1.2 Running the Project



1. Managing a Project

1.1 Setting up and Planning

1.2 Running the Project

1.2.2 Event Preparation

1.2.2 The Big Day!

1.3 Completing the Project

2. Finance, Budgeting and Fundraising

2.1 Creating and keeping control of a budget

2.2 Fundraising

3. Marketing and PR

3.1 Approaching Press

3.2  Measuring Success

Now that you know what you want to do and how you would like to achieve it, the actual work begins!

Phase 1 – Generating performance opportunities and income

Make a list of promoters (i.e. venues, festivals and concert series), who are a good fit for your project – they need to have a concert hall of a suitable size and offer an overall programme within which your project would sit well aesthetically. For inspiration look at where similar projects have toured to – there’s no point in offering a venue a contemporary classical programme, however interesting it might be, when their usual fare is pantos and pop. Once you’ve drawn up a list of promoters, put some research into who the decision makers (i.e. music programmers or artistic directors) are and how best to contact them. If you post a generic letter (Dear Sir or Madam) to the venue it might eventually reach the decision maker but not as quickly or effectively as sending information by e-mail to a named person.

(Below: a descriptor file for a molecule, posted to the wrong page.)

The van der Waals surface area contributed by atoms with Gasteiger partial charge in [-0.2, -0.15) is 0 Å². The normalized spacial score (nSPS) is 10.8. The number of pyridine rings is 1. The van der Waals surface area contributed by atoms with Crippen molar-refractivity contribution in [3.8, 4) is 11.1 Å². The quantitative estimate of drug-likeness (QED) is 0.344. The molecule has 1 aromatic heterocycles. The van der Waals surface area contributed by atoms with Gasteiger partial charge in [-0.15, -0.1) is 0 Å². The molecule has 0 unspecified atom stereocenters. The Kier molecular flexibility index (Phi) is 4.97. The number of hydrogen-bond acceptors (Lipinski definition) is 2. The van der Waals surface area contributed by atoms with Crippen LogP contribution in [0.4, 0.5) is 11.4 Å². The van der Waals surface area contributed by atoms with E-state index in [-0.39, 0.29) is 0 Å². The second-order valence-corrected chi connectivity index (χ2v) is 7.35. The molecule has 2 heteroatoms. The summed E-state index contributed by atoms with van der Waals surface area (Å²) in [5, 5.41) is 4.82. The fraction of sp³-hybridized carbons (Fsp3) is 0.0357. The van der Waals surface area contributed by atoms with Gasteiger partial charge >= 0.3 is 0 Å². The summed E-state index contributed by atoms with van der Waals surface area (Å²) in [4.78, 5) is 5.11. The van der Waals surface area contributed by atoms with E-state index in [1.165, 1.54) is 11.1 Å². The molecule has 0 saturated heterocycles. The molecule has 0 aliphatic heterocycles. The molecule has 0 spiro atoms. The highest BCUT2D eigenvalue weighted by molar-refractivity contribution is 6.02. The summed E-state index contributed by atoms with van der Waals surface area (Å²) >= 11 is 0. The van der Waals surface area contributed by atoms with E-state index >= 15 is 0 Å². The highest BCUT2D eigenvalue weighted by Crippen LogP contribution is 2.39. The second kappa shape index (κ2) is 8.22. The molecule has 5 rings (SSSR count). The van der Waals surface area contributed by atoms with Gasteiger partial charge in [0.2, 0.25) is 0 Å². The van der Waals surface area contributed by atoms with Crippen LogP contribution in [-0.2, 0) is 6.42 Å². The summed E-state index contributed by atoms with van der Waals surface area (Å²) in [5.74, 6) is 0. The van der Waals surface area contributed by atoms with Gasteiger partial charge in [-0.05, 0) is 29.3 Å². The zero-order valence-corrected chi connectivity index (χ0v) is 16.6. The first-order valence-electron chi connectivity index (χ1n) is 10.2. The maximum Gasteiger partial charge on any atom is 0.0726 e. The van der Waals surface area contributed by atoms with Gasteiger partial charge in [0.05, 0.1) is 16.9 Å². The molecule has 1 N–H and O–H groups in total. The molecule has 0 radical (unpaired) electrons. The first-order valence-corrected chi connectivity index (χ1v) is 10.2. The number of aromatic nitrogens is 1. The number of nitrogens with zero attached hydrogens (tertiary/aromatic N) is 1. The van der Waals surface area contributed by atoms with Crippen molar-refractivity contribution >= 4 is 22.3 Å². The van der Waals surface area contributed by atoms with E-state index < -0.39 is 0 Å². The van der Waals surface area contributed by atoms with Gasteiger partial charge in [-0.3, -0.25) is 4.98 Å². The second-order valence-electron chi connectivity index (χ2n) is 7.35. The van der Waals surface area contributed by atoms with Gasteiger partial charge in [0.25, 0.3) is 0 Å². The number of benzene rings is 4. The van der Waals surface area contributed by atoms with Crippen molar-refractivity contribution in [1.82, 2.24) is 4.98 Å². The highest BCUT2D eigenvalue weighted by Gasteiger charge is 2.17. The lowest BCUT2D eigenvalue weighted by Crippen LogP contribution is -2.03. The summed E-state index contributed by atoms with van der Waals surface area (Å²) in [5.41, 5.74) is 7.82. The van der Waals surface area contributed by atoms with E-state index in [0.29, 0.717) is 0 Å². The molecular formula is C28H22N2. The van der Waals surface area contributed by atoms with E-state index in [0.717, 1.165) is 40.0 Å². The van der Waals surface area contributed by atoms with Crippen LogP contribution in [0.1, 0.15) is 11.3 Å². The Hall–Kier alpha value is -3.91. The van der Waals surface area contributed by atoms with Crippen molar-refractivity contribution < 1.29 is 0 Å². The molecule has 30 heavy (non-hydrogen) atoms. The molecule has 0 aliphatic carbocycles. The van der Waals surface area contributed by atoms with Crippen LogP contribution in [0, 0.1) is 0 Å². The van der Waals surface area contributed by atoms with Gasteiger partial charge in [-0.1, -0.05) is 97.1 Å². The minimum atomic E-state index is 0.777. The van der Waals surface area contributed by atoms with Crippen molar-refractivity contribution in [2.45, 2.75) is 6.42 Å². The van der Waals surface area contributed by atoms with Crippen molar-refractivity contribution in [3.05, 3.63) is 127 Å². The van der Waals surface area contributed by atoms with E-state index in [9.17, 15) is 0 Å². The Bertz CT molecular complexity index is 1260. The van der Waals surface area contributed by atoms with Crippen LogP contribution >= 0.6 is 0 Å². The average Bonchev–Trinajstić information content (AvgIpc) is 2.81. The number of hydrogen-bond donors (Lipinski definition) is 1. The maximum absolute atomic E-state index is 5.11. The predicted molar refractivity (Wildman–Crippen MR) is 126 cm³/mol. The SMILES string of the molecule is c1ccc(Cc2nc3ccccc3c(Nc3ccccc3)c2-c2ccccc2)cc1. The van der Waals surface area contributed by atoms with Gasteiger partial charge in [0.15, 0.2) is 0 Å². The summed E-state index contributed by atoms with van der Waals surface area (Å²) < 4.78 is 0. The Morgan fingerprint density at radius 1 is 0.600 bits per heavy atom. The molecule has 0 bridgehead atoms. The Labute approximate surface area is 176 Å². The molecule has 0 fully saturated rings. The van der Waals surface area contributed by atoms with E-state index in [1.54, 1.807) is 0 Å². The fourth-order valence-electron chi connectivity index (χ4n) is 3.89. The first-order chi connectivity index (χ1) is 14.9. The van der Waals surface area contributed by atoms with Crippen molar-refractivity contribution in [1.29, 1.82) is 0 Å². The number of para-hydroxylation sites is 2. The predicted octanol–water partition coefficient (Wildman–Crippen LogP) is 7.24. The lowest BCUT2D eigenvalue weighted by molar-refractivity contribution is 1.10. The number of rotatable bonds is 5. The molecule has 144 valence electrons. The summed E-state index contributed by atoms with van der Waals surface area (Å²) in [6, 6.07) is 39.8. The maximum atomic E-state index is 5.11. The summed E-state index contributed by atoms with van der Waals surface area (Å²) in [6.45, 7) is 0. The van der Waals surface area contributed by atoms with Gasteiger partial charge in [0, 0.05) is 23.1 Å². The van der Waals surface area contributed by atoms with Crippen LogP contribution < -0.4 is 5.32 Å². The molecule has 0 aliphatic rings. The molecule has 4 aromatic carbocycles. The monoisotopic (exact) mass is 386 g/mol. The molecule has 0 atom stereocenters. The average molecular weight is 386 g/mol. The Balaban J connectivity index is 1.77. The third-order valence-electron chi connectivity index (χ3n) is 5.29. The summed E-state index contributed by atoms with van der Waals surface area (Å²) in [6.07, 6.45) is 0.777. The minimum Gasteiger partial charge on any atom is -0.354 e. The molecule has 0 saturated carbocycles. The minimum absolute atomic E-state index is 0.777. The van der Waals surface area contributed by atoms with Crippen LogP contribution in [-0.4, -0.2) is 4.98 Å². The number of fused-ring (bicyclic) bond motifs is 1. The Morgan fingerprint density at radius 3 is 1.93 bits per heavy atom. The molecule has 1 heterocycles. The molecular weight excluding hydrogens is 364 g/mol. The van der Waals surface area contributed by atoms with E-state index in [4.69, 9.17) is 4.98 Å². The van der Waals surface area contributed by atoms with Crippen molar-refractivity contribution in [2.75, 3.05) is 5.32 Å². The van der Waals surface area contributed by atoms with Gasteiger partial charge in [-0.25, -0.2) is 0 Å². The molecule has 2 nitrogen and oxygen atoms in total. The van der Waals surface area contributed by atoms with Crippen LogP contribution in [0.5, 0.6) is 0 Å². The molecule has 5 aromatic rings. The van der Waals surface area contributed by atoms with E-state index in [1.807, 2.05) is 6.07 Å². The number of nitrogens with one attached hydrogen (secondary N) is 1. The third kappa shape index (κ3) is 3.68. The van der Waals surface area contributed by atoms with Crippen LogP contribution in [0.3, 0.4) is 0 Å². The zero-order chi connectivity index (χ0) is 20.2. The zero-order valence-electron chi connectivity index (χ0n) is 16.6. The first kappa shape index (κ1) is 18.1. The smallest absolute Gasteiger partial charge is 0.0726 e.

Before you start writing to the promoters, make sure you have all necessary information ready. The best way to collate facts and material about a project is to draw up a nicely designed information document, which, in addition to essential facts, should contain some images reflecting the nature of your programme. The document should list the performing ensemble or soloist, the forces, the duration of the programme (one hour or full evening with interval?), the theme (if any) of the programme, and when the project is available (e.g. touring from November 2016). You could also mention any funding you already have in place or might be in the process of applying for, as well as a rough idea of technical required (especially if you are expecting the promoter to provide tech). Last but not least remember to include your contact number and e-mail on the info sheet. It would be premature, however, to include your fee expectation; this can wait until a later stage, once the promoter has shown interest.Your next step is to write personalised letters/e-mails. You are aiming to create a spark of excitement about the project, so it’s vital to write eloquently about why your project is so different/innovative/of high quality that the promoters has no option but to buy into it. If you already know the person you’re writing to, make sure to include a reference to your previous meeting or encounter. In any case, it is useful to show that you know something about their organisation, so you could refer to projects or themes the venue might have featured, with which your programme would link in well. If your programme has a specific angle/topic you could mention local organisations, groups or communities, who might potentially be interested in supporting your project, either by featuring it through their channels or by attending. In the case of the Newt Project, for example, you could mention that the nearby wildlife centre might be interested in alerting their members to the concert. Or if your project features, say liturgical Polish music, you could make a reference to the Polish churches or community centre in the area.